This is a post left over from when Loose and Leafy was a work of fiction. Later, it evolved into what it is now - a blog about the wild plants of the South Dorset Coast.
To make sense (in so far as there is sense) of these early posts, you may like to take a look at Esther in the Garden.
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Leatherjackets are like long, brown maggots that have been rolled in cocoa-dust.
When they grow up, they become jennylegs / daddylonglegs / crane flies; those large, flying spidery things which bounce into your face in September and trail their stiff-thread legs up walls.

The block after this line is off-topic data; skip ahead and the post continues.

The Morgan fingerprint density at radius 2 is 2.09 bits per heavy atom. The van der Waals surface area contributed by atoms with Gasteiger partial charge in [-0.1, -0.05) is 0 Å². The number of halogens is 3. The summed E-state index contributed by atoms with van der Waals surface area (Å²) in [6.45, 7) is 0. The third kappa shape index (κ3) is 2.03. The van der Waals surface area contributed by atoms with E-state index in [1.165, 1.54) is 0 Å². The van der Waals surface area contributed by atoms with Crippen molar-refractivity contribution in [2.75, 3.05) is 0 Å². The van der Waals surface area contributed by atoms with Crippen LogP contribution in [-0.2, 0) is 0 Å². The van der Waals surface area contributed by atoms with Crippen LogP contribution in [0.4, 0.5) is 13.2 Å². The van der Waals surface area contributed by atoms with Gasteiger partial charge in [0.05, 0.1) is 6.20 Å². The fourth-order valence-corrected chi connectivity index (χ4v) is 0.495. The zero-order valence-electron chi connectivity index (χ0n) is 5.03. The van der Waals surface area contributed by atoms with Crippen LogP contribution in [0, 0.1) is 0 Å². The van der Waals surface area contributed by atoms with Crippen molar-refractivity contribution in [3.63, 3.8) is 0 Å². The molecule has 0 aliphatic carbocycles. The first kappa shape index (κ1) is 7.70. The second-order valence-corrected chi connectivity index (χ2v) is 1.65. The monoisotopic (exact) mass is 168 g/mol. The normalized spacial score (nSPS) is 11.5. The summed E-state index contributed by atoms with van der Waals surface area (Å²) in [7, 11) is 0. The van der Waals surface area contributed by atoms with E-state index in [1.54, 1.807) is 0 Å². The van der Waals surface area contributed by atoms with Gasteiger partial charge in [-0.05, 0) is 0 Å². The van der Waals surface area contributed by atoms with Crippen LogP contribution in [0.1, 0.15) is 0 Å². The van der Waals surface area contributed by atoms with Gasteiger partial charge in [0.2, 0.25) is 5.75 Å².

But when they are young they are dry-brown, inch-long, maggoty wrinkled disgusts which burrow through the roots of grass and eat them.
Before that first winter was done, the might-have-been-a-lawn had vanished.
There wasn't a single withered square left and the ground had been turned into an impenetrable mud rink from which rain slid down into my kitchen.
This sky, for instance.
There are better things in life than leatherjackets.